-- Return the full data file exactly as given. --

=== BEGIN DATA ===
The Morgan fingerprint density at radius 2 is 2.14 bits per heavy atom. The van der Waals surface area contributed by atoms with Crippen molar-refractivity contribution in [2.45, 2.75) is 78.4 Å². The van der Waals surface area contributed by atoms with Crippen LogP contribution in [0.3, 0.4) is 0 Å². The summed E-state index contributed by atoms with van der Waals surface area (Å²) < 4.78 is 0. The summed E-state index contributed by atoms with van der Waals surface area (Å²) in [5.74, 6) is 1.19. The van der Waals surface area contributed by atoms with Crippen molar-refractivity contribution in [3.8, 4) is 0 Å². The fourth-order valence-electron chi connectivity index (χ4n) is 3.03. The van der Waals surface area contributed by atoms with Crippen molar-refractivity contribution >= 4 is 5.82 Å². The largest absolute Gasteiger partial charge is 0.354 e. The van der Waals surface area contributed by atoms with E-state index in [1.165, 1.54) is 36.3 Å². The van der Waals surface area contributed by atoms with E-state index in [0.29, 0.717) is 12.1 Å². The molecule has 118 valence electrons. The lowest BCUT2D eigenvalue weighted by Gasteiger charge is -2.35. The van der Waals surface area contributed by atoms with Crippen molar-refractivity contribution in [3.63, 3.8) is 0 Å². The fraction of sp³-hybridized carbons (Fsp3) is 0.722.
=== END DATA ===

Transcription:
The Morgan fingerprint density at radius 2 is 2.14 bits per heavy atom. The van der Waals surface area contributed by atoms with Crippen molar-refractivity contribution in [2.45, 2.75) is 78.4 Å². The van der Waals surface area contributed by atoms with Crippen LogP contribution in [0.3, 0.4) is 0 Å². The summed E-state index contributed by atoms with van der Waals surface area (Å²) < 4.78 is 0. The summed E-state index contributed by atoms with van der Waals surface area (Å²) in [5.74, 6) is 1.19. The van der Waals surface area contributed by atoms with Crippen molar-refractivity contribution in [3.8, 4) is 0 Å². The fourth-order valence-electron chi connectivity index (χ4n) is 3.03. The van der Waals surface area contributed by atoms with Crippen molar-refractivity contribution >= 4 is 5.82 Å². The largest absolute Gasteiger partial charge is 0.354 e. The van der Waals surface area contributed by atoms with E-state index in [1.165, 1.54) is 36.3 Å². The van der Waals surface area contributed by atoms with E-state index in [0.29, 0.717) is 12.1 Å². The molecule has 118 valence electrons. The lowest BCUT2D eigenvalue weighted by Gasteiger charge is -2.35. The van der Waals surface area contributed by atoms with Crippen molar-refractivity contribution in [3.63, 3.8) is 0 Å². The fraction of sp³-hybridized carbons (Fsp3) is 0.722.